Diet, nutrition and osteoarthritis
© Rayman 2015
Published: 1 December 2015
Osteoarthritis (OA) is the fastest growing cause of disability worldwide. In the absence of effective therapies, patients may wish to take some control of their own condition by making dietary changes that have the potential to ameliorate symptoms or reduce disease progression.
A number of dietary factors have been associated with OA symptoms or progression. Most notably, in those overweight, weight reduction of ≥10% has the potential to lead to important changes in pain and function. Losing weight also reduces pain-associated inflammation. Weight loss combined with physical activity has an even greater capacity to improve pain and function.
It has been suggested that OA is a metabolic disease in which lipids essentially contribute to the pathophysiology of cartilage degradation. Dietary long-chain ω-3 PUFA may affect articular cartilage composition and appear to have beneficial effects in OA. In a US cohort of individuals with, or at high risk of, knee OA, there was a significant inverse relationship between total n-3 PUFAs and patella-femoral cartilage loss.
A positive association has been shown between elevated serum cholesterol and OA; hypercholesterolemia (OR 1.61; 95% CI 1.06-2.47) and high serum cholesterol (3rd vs. 1st tertile: OR 1.73; 95% CI 1.02-2.92) were independently associated with generalized OA in the Ulm study. Hence there may be a potential benefit in adopting dietary cholesterol-lowering strategies (such as consumption of sterol/stanol spreads/drinks).
Vitamin D affects the state of multiple articular structures. The evidence for association between the vitamin D biomarker, serum 25(OH)D, and OA was assessed in a systematic review. For knee radiographic OA progression and cartilage loss, there was strong evidence for an association with low 25(OH)D.
Vitamin K is important in cartilage metabolism as an inhibitor of extracellular matrix calcification and a promoter of cell survival/proliferation. In the US MOST study, vitamin K deficiency was associated with incident radiographic knee OA and MRI-based cartilage lesions (RR 2.39; 95% CI, 1.05-5.40) compared with no deficiency.
▪ lose weight, if overweight, preferably combined with exercise;
▪ reduce plasma cholesterol by dietary means;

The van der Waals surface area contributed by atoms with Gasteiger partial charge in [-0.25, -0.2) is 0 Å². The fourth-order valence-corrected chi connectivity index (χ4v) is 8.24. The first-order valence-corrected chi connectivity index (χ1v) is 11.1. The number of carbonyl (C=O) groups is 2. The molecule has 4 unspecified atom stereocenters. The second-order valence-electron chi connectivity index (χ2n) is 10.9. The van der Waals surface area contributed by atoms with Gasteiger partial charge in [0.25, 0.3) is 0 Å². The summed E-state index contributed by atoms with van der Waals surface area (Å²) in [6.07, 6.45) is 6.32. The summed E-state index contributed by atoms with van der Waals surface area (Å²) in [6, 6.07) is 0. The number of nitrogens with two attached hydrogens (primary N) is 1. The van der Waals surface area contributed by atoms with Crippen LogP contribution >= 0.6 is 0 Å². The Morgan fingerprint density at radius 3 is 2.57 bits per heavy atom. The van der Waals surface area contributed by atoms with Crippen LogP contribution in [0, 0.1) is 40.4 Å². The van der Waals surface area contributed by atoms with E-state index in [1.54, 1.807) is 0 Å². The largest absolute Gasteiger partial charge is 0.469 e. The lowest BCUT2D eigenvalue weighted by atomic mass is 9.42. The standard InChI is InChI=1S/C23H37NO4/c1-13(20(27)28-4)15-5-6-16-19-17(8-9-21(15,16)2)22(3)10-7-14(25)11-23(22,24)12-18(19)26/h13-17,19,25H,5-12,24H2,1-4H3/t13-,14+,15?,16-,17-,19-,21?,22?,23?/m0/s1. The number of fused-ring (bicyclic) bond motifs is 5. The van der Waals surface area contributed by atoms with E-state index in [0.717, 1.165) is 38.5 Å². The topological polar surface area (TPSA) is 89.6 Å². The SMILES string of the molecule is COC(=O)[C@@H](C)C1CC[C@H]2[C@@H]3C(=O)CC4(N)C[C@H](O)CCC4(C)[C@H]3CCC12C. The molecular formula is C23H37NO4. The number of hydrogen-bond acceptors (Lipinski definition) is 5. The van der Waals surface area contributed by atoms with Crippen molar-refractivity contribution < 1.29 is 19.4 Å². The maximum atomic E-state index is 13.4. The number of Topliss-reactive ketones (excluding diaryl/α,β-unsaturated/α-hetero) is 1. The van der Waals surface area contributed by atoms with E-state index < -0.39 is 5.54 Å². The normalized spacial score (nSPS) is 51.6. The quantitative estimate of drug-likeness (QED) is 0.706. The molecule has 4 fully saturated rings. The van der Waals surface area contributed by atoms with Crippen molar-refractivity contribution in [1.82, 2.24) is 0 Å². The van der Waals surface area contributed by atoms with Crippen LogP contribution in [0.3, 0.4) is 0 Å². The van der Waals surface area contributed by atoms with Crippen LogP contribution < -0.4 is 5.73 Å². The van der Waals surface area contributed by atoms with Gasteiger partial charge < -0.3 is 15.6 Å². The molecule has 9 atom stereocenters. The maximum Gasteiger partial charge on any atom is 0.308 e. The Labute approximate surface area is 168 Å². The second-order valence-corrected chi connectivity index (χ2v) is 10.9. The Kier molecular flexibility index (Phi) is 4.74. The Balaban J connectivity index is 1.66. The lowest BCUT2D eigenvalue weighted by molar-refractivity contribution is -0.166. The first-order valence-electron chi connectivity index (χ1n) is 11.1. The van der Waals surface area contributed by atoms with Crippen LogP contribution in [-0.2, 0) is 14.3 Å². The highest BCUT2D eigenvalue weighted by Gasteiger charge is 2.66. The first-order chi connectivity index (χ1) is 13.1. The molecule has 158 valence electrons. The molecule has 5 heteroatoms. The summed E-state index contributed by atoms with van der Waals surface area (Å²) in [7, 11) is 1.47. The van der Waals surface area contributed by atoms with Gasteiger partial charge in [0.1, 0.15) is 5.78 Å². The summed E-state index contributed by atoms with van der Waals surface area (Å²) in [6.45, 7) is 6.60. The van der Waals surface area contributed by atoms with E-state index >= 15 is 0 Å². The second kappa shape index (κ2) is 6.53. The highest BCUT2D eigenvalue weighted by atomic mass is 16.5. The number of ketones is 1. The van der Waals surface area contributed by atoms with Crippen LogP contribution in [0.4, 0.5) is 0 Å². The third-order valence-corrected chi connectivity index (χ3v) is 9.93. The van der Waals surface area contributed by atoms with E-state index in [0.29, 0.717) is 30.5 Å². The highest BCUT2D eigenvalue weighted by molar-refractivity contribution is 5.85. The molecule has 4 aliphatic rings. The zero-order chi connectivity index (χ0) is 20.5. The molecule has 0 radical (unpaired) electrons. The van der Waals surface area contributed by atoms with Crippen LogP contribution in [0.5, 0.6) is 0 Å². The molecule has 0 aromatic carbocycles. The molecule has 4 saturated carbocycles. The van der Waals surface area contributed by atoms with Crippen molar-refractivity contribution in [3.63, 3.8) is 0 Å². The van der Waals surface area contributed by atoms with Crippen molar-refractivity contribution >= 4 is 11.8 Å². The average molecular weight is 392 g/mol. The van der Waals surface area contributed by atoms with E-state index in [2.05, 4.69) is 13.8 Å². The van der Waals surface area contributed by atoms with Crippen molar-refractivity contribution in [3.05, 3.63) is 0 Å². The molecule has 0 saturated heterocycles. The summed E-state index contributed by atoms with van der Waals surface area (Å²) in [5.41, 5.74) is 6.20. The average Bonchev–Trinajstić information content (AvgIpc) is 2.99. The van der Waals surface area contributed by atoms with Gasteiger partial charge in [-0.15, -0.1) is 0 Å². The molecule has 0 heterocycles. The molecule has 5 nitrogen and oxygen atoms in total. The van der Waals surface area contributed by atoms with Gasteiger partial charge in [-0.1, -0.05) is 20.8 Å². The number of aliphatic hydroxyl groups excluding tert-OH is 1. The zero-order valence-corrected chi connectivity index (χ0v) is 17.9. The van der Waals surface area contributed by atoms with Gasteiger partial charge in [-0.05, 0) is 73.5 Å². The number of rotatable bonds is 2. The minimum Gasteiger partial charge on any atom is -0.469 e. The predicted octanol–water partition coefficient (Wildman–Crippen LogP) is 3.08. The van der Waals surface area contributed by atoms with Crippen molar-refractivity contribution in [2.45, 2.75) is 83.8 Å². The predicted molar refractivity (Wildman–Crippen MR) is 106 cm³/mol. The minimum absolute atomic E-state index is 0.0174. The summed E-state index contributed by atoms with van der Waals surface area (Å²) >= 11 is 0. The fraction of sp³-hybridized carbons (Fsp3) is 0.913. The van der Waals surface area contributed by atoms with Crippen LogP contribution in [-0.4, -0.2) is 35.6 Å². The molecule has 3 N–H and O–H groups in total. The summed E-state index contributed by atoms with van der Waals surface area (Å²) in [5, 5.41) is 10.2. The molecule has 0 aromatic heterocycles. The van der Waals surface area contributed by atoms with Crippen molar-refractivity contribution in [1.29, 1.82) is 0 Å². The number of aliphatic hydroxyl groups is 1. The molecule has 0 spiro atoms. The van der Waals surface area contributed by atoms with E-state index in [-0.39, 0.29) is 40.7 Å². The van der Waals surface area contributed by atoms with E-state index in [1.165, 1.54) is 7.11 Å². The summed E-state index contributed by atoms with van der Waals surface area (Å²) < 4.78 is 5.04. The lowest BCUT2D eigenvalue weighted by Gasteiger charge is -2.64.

▪ at least for a trial period, increase intake of long-chain n-3 fatty acids preferably by eating oily fish twice a week;
▪ aim for a safe level of sun exposure, eat rich vitamin-D dietary sources or take vitamin D supplements, ≤ 25 µg/d;
▪ increase vitamin K intake by eating green leafy vegetables.
- Conaghan PG, Porcheret M, Kingsbury SR, Gammon A, Soni A, Hurley M, Rayman MP, Barlow J, Hull RG, Cumming J, Llewelyn K, Moscogiuri F, Lyons J, Birrell F: Impact and therapy of osteoarthritis: the Arthritis Care OA Nation 2012 survey. Clin Rheumatol. 2014, Jun 3. [Epub ahead of print]Google Scholar
- Riddle DL, Stratford PW: Body weight changes and corresponding changes in pain and function in persons with symptomatic knee osteoarthritis: a cohort study. Arthritis Care Res (Hoboken). 2013, 65: 15-22. 10.1002/acr.21692View ArticleGoogle Scholar
- Hauner H: Secretory factors from human adipose tissue and their functional role. Proc Nutr Soc. 2005, 64: 163-9. 15960861, 1:CAS:528:DC%2BD2MXlvFKlurk%3D, 10.1079/PNS2005428View ArticlePubMedGoogle Scholar
- Brosseau L, Wells GA, Tugwell P, Egan M, Dubouloz CJ, Casimiro L, Bugnariu N, Welch VA, De Angelis G, Francoeur L, Milne S, Loew L, McEwan J, Messier SP, Doucet E, Kenny GP, Prud'homme D, Lineker S, Bell M, Poitras S, Li JX, Finestone HM, Laferrière L, Haines-Wangda A, Russell-Doreleyers M, Lambert K, Marshall AD, Cartizzone M, Teav A: Ottawa Panel. Ottawa Panel evidence-based clinical practice guidelines for the management of osteoarthritis in adults who are obese or overweight. Phys Ther. 2011, 91: 843-61. 21493746, 10.2522/ptj.20100104View ArticlePubMedGoogle Scholar
- Masuko K, Murata M, Suematsu N, Okamoto K, Yudoh K, Nakamura H, Kato T: A metabolic aspect of osteoarthritis: lipid as a possible contributor to the pathogenesis of cartilage degradation. Clin Exp Rheumatol. 2009, 27: 347-53. 19473582, 1:STN:280:DC%2BD1MznsVequw%3D%3DPubMedGoogle Scholar
- Baker KR, Matthan NR, Lichtenstein AH, Niu J, Guermazi A, Roemer F, Grainger A, Nevitt MC, Clancy M, Lewis CE, Torner JC, Felson DT: Association of plasma n-6 and n-3 polyunsaturated fatty acids with synovitis in the knee: the MOST study. Osteoarthritis Cartilage. 2012, 20: 382-7. 22353693, 1:STN:280:DC%2BC38vjsl2jtg%3D%3D, 3471561, 10.1016/j.joca.2012.01.021View ArticlePubMedPubMed CentralGoogle Scholar
- Stürmer T, Sun Y, Sauerland S, Zeissig I, Günther KP, Puhl W, Brenner H: Serum cholesterol and osteoarthritis. The baseline examination of the Ulm Osteoarthritis Study. J Rheumatol. 1998, 25: 1827-32. 9733467PubMedGoogle Scholar
- Cao Y, Winzenberg T, Nguo K, Lin J, Jones G, Ding C: Association between serum levels of 25-hydroxyvitamin D and osteoarthritis: a systematic review. Rheumatology (Oxford). 2013, 52: 1323-34. 1:CAS:528:DC%2BC3sXhtVeiu7bF, 10.1093/rheumatology/ket132View ArticleGoogle Scholar
- Misra D, Booth SL, Tolstykh I, Felson DT, Nevitt MC, Lewis CE, Torner J, Neogi T: Vitamin K deficiency is associated with incident knee osteoarthritis. Am J Med. 2013, 126 (3): 243-8. 23410565, 1:CAS:528:DC%2BC3sXisVaqtr4%3D, 3641753, 10.1016/j.amjmed.2012.10.011View ArticlePubMedPubMed CentralGoogle Scholar
This article is published under license to BioMed Central Ltd. This is an Open Access article distributed under the terms of the Creative Commons Attribution License (http://creativecommons.org/licenses/by/4.0), which permits unrestricted use, distribution, and reproduction in any medium, provided the original work is properly cited. The Creative Commons Public Domain Dedication waiver (http://creativecommons.org/publicdomain/zero/1.0/) applies to the data made available in this article, unless otherwise stated.